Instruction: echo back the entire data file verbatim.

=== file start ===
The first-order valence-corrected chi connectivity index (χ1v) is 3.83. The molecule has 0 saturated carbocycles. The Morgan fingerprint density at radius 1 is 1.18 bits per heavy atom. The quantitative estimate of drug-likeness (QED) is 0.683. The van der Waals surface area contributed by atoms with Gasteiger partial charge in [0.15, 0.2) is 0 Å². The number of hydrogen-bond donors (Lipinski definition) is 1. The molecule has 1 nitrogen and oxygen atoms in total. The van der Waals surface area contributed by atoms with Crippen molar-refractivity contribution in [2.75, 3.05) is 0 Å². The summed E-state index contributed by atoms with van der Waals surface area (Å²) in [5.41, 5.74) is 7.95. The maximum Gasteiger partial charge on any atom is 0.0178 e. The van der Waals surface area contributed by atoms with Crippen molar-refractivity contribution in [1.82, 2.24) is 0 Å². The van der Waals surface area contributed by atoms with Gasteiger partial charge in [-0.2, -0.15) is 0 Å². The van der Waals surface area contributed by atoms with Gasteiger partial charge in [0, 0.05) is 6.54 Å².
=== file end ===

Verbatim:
The first-order valence-corrected chi connectivity index (χ1v) is 3.83. The molecule has 0 saturated carbocycles. The Morgan fingerprint density at radius 1 is 1.18 bits per heavy atom. The quantitative estimate of drug-likeness (QED) is 0.683. The van der Waals surface area contributed by atoms with Gasteiger partial charge in [0.15, 0.2) is 0 Å². The number of hydrogen-bond donors (Lipinski definition) is 1. The molecule has 1 nitrogen and oxygen atoms in total. The van der Waals surface area contributed by atoms with Crippen molar-refractivity contribution in [2.75, 3.05) is 0 Å². The summed E-state index contributed by atoms with van der Waals surface area (Å²) in [5.41, 5.74) is 7.95. The maximum Gasteiger partial charge on any atom is 0.0178 e. The van der Waals surface area contributed by atoms with Crippen molar-refractivity contribution in [1.82, 2.24) is 0 Å². The van der Waals surface area contributed by atoms with Gasteiger partial charge in [-0.2, -0.15) is 0 Å². The van der Waals surface area contributed by atoms with Gasteiger partial charge in [0, 0.05) is 6.54 Å².